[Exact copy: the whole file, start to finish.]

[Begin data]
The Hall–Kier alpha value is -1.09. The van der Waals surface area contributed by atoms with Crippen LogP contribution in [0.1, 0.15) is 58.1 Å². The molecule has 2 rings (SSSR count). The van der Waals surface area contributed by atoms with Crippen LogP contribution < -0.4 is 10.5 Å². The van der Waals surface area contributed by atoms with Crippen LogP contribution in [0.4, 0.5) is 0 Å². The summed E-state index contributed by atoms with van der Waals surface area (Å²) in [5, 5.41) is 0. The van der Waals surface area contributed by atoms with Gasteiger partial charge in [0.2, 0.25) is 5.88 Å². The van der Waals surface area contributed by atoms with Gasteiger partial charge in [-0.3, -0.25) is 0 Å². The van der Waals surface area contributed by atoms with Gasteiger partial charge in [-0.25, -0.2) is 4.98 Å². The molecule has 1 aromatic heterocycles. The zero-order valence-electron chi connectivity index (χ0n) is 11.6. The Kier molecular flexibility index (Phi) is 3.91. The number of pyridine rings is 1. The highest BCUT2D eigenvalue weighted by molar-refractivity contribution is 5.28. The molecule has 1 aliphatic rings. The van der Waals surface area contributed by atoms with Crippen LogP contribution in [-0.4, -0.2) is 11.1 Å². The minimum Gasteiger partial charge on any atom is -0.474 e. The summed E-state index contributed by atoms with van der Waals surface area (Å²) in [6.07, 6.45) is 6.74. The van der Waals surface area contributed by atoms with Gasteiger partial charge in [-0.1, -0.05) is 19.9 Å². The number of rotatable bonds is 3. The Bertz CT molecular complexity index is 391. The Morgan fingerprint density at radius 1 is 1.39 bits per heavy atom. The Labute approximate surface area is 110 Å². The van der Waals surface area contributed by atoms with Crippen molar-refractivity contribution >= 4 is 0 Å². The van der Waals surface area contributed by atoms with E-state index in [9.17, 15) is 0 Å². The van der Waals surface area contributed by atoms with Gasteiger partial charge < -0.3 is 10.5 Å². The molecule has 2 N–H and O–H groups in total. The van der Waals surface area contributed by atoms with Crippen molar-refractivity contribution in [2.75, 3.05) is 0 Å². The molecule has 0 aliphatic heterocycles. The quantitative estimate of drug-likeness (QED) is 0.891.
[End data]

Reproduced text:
The Hall–Kier alpha value is -1.09. The van der Waals surface area contributed by atoms with Crippen LogP contribution in [0.1, 0.15) is 58.1 Å². The molecule has 2 rings (SSSR count). The van der Waals surface area contributed by atoms with Crippen LogP contribution < -0.4 is 10.5 Å². The van der Waals surface area contributed by atoms with Crippen LogP contribution in [0.4, 0.5) is 0 Å². The summed E-state index contributed by atoms with van der Waals surface area (Å²) in [5, 5.41) is 0. The van der Waals surface area contributed by atoms with Gasteiger partial charge in [0.2, 0.25) is 5.88 Å². The van der Waals surface area contributed by atoms with Gasteiger partial charge in [-0.3, -0.25) is 0 Å². The van der Waals surface area contributed by atoms with Gasteiger partial charge in [-0.25, -0.2) is 4.98 Å². The molecule has 1 aromatic heterocycles. The zero-order valence-electron chi connectivity index (χ0n) is 11.6. The Kier molecular flexibility index (Phi) is 3.91. The number of pyridine rings is 1. The highest BCUT2D eigenvalue weighted by molar-refractivity contribution is 5.28. The molecule has 1 aliphatic rings. The van der Waals surface area contributed by atoms with Crippen LogP contribution in [-0.4, -0.2) is 11.1 Å². The minimum Gasteiger partial charge on any atom is -0.474 e. The summed E-state index contributed by atoms with van der Waals surface area (Å²) in [6.07, 6.45) is 6.74. The van der Waals surface area contributed by atoms with Gasteiger partial charge in [-0.1, -0.05) is 19.9 Å². The number of rotatable bonds is 3. The Bertz CT molecular complexity index is 391. The Morgan fingerprint density at radius 1 is 1.39 bits per heavy atom. The Labute approximate surface area is 110 Å². The van der Waals surface area contributed by atoms with Crippen molar-refractivity contribution >= 4 is 0 Å². The van der Waals surface area contributed by atoms with E-state index in [9.17, 15) is 0 Å². The van der Waals surface area contributed by atoms with Gasteiger partial charge < -0.3 is 10.5 Å². The molecule has 2 N–H and O–H groups in total. The van der Waals surface area contributed by atoms with Crippen molar-refractivity contribution in [2.75, 3.05) is 0 Å². The molecule has 0 aliphatic heterocycles. The quantitative estimate of drug-likeness (QED) is 0.891.